Donald Trump’s Appeal

The continuing strength of Donald J. Trump’s bid for the Republican presidential nomination has dumbfounded his own party, the media, political scientists, donors and pollsters.

Trump himself is not much of a mystery (he’s the opposite of a mystery, in fact), but the depth and power of his support, of the emotional connection that his supporters feel with him, of his seeming indestructibility as a candidate — that’s the mystery.

Equally mysterious is the precise agenda of the 30 percent of Republican voters who say they will vote for him once they get into a voting booth and actually cast a ballot.

Despite the unpredictability of Trump’s future as a politician, we still need to understand the roots of his current success — perhaps no one more so than the leaders of the Republican establishment, who have to try to harness the Trump phenomenon without destroying their party in the process.

Perhaps the fields of psychiatry and political psychology can serve as a source of insight into Trump and the political intentions of those who say they will vote for him, whether or not they eventually compromise on another candidate.

David Berg, a clinical professor of psychiatry at the Yale School of Medicine, responded to my inquiry with a perceptive interpretation. He observes that for many voters, perceived threats to their security are now coming

from both inside the group (e.g. changing demographics, Wall Street greed, immigration, income inequality repercussions) — as well as from outside the group (international disorder, ISIS, China, Russia).

Individuals facing multiple threats like these experience an instinctive choice between fight or flight, but flight is not an option, Berg claims, because

there is no longer any place to run to. The ocean no longer protects us and we are fearful of losing control of our boundaries, much like Europe, so unless we confront the threat, it will find us no matter how much we try to escape or erect walls.

At some level, deep within our primitive unconscious, those regions of the brain that process fear before the cerebral cortex construct a story to explain it. We are in search of someone to help us fight what we perceive as both internal and external threats to our ‘group’ as if such a fight will make us safe.

The need for security has intensified since the financial collapse of 2008 demonstrated to many voters that their economic security was imperiled.

Trump appeals to the anger, discontent and sense of entrapment that plague contemporary voters, Berg notes:

Many in this country are tired of having their speech and behavior constrained by the changing ‘sensibilities’ of the modern world. Many would like to ‘stand up’ to Putin and the Chinese (to say nothing of ISIS) in the belief that confrontation and belligerence will make the world safer.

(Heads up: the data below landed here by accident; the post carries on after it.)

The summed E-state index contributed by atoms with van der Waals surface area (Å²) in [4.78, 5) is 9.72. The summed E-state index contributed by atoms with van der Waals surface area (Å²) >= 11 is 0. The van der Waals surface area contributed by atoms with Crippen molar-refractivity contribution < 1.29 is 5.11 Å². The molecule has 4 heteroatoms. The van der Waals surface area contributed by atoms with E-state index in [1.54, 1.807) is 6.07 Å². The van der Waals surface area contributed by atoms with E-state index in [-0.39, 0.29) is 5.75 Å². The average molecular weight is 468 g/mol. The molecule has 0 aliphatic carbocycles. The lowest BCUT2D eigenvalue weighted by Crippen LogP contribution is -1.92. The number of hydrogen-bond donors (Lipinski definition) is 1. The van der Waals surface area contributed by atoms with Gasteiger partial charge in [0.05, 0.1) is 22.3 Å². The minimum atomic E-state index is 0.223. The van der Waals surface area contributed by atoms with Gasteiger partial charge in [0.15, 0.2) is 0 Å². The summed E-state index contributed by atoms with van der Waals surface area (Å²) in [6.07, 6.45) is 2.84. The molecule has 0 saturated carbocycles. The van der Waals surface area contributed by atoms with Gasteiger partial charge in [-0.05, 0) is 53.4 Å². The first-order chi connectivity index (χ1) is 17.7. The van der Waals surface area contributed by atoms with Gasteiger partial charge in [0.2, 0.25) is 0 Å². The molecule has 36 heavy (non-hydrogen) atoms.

Because of this, Berg believes that the Trump campaign “will have legs for quite a while.”

A number of Berg’s colleagues are also developing psychologically informed arguments.

John Gartner, a professor of psychiatry at Johns Hopkins Medical School and a practicing psychologist, views Trump as an example par excellence of a particularly American persona: the domineering, risk-taking, charismatic entrepreneur.

Gartner is the author of two books — “The Hypomanic Edge and “In Search of Bill Clinton: A Psychological Biography,” in which he proposes the concept of “a genetically based form of mild mania” that “endows many of us with energy, creativity, enthusiasm, and a propensity for taking risks” to describe notable American men from Alexander Hamilton to Andrew Carnegie, from Clinton to Donald Trump.

This mild or subclinical state — “not in and of itself, an illness. It is a temperament” — characterizes many of the most successful American men, Gartner contends. He lists their distinctive traits:

He is flooded with ideas. He is driven, restless, and unable to keep still. He channels his energy into the achievement of wildly grand ambitions. He often works on little sleep. He feels brilliant, special, chosen, perhaps even destined to change the world. He can be euphoric. He becomes easily irritated by minor obstacles. He is a risk taker. He overspends in both his business and personal life. He acts out sexually. He sometimes acts impulsively, with poor judgment, in ways that can have painful consequences.

Gartner warns that this constellation of traits, which compel loyalty and support, can also lead “to impulsive behavior (ready, shoot, aim) and confident leaders who glibly take their followers over a cliff.”

Trump makes white working-class voters, the core of his support, “feel safe,” Gartner told me in a phone interview.

Poll data from the Pew Research Center shows how much Trump depends on the politically restive white working class. His backing from voters with a high school degree or less is twice as high as is it is from those with college degrees; the percentage of men lining up behind him is eight points higher than the percentage of women; voters from households making $40,000 or less are 12 points more likely to cast a Trump ballot than those from households making more than $75,000.